GiardiaMost children have no symptoms. May have loss of appetite, vomiting, abdominal cramps, diarrhea, foul-smelling mucousy stool, excessive gas, fatigue, or weight loss.Parasite in stool of infected persons. Spread person-to-person or through contact with infected livestock, their manure or food/water contaminated with manure.Often months, or while having symptoms.YES – until 24 hours symptom free. Emphasize hand washing.Yes
Hepatitis AMost children have no symptoms. May have fever, loss of appetite, nausea, vomiting, muscle ache, fatigue, jaundice (yellow colour in skin and eyes).Virus excreted in stool of infected persons. Spread person-to-person. May also be spread in contaminated food or water.2 weeks before and 1 week after onset of jaundice.YES – up to 2 weeks. Consult with health care provider.Yes
Norovirus
(Norwalk virus)
Nausea, vomiting, watery diarrhea, abdominal cramps, headache, low-grade fever.Virus excreted in stool of infected persons. Spread from person-to-person and contact with contaminated surfaces. Contaminated food/water and shellfish may be source of infection.During illness and 48 hours after last symptom.YES – Until 48 hours after last symptom.Yes. Report outbreaks of 3 or more children with symptoms.
RotavirusFever and vomiting precede watery diarrhea. Dehydration may occur rapidly.Virus excreted in stool of infected persons and by air. Person-to-person spread is common.For duration of diarrhea. Usually 3 to 8 days.YES – until 48 hours after diarrhea and vomiting have stopped.Yes. Report outbreaks of 3 or more children with symptoms.
SalmonellaSudden onset of headache, vomiting, and fever. Followed by diarrhea, abdominal pain and mucousy stool.Acquired mainly from food, especially eggs and egg products, beef, poultry, unpasteurized milk. Rodents, reptiles, animals, and birds also carry salmonella.For duration of diarrhea or longer.YES – until diarrhea is gone and no other symptoms for 24 hours.Yes
ShigellaDiarrhea, fever, blood, and/or mucus in stool, abdominal cramps.Bacteria excreted in stool of infected persons. Spread person-to-person. Spread in contaminated food, water or milk.For duration of diarrhea. Highly infectious. If
untreated, up to 4 weeks.
YES – until 24 hours with no diarrhea or other symptoms and 2 negative stool cultures have been obtained.Yes
YersiniaWatery diarrhea, cramps, fever, nausea, headaches, and vomiting. Children are most susceptible.Bacteria excreted in stool of infected persons. Spread person-to-person and contact with birds, puppies and kittens.For duration of diarrhea or other symptoms. If untreated, 2 to 3 months.YES – until 24 hours with no diarrhea or other symptoms.Yes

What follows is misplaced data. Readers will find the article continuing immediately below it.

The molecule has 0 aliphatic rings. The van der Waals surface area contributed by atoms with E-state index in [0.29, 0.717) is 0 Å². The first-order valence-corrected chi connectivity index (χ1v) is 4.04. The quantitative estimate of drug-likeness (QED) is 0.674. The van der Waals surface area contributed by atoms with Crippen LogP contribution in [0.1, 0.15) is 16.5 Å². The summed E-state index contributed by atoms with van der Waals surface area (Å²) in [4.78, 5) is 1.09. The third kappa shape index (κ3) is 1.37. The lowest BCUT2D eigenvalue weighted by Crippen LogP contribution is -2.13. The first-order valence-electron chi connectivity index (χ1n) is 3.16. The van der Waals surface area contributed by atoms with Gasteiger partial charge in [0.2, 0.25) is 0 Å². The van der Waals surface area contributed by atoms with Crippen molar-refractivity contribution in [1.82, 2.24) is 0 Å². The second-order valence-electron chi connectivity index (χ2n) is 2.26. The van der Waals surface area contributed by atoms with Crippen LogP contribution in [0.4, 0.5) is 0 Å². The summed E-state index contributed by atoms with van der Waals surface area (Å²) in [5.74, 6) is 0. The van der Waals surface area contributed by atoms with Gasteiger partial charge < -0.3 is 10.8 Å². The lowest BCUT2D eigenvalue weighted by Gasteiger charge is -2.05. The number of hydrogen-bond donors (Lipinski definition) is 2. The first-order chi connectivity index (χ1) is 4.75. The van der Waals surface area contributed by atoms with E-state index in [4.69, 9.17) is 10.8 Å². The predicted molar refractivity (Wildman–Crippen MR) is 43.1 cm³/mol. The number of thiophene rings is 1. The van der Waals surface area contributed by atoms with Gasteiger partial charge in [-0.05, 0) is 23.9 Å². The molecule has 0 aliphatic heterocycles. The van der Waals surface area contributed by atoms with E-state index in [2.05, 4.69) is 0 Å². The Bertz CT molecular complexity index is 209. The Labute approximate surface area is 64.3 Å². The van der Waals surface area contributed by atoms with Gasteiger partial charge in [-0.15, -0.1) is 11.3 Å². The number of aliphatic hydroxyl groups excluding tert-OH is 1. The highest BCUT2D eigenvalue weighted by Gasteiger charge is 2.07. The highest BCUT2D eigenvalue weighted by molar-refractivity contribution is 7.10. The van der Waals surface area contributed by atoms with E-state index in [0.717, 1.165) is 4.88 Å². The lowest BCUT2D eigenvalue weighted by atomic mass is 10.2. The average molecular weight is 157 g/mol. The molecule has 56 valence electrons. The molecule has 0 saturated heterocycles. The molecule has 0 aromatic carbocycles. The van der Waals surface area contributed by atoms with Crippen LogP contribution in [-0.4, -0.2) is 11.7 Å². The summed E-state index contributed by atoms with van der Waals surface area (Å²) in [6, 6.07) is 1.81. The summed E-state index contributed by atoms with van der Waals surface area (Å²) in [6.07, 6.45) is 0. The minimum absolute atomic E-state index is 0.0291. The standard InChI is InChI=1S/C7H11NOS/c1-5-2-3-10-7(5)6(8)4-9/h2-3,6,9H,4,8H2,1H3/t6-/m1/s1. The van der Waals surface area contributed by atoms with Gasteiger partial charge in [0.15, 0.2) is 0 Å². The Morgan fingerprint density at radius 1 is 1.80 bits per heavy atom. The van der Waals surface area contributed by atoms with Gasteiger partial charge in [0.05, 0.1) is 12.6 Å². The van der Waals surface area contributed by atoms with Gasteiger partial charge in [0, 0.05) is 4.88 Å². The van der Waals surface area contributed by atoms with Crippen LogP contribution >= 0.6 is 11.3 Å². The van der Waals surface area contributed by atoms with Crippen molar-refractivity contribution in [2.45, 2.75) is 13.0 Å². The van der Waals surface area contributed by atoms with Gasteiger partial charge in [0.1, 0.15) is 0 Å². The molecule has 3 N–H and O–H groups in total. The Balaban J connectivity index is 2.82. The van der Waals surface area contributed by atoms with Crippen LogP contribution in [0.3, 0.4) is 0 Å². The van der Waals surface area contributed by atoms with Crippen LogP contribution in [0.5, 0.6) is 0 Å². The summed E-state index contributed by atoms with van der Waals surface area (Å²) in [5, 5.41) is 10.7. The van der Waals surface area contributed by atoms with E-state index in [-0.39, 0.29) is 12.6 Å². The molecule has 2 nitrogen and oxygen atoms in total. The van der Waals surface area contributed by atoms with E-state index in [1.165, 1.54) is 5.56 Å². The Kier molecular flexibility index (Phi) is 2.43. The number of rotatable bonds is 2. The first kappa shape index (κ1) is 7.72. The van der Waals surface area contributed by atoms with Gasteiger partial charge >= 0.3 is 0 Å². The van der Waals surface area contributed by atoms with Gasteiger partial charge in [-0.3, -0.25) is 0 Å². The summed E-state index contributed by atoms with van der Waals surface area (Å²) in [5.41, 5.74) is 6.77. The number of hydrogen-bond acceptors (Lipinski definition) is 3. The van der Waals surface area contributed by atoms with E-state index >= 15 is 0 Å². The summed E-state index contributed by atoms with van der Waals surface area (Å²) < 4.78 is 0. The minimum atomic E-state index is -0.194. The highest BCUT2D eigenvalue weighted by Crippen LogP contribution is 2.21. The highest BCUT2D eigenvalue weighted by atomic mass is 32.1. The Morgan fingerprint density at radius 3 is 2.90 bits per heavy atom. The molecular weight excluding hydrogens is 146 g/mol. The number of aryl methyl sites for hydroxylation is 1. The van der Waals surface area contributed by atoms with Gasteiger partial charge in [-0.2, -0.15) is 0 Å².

CryptosporidiumWatery diarrhea, cramps, vomiting, mild fever, fatigue, no appetite.Parasite in stool of infected person or animal. Person-to-person spread. Contact with infected animal or manure, contaminated food or recreational water.For duration of diarrhea.
Symptoms may come and go for weeks.
YES – until 24 hours with no diarrhea. Emphasize hand washing as parasite is in stool for several weeks after no symptoms.Yes

Other Infections

DiseaseSymptomsHow it is SpreadContagious PeriodExclusionReport to Public Health
Coxsackie A
(Hand/Foot/Mouth Disease)
Fever, headache, sore throat, small blisters on palms, soles and inside of mouth. Loss of appetite.Viruses are spread by direct contact with stool and/or saliva. Outbreaks most often in summer and fall.During acute stage of illness. Virus may remain in stool for 4 weeks after onset of illness and in saliva for only a few days.No – unless too ill to participate in normal activities.No
Conjunctivitis
(Pinkeye)
Bacteria – purulent discharge, red matted eyes, with discomfort.
Viral – clear discharge, red eye and mild or no discomfort.
Spread person-to-person by contact with discharges from eyes or upper respiratory tract when sharing personal items of infected person.Bacteria – infectious until 24 hrs. of appropriate antibiotic treatment.
Viral – infectious as long as there is eye discharge.
Most often it is viral and self limiting. If child is well enough to attend and can comply with hand hygiene, then no exclusion is necessary.No
Fifth Disease
(Human Parvovirus)
Mild, usually no fever. “Slapped cheek” rash on face followed in 1 to 4 days by lace-like rash on trunk and legs. Rash may come and go for 1 to 3 weeks (worse with sunlight or heat).Direct contact with respiratory secretions.4 – 20 days. Infectious for several days before the rash, and one week after.No – as long as child is well enough to participate.No – exposure may be a concern to non-immune pregnant women.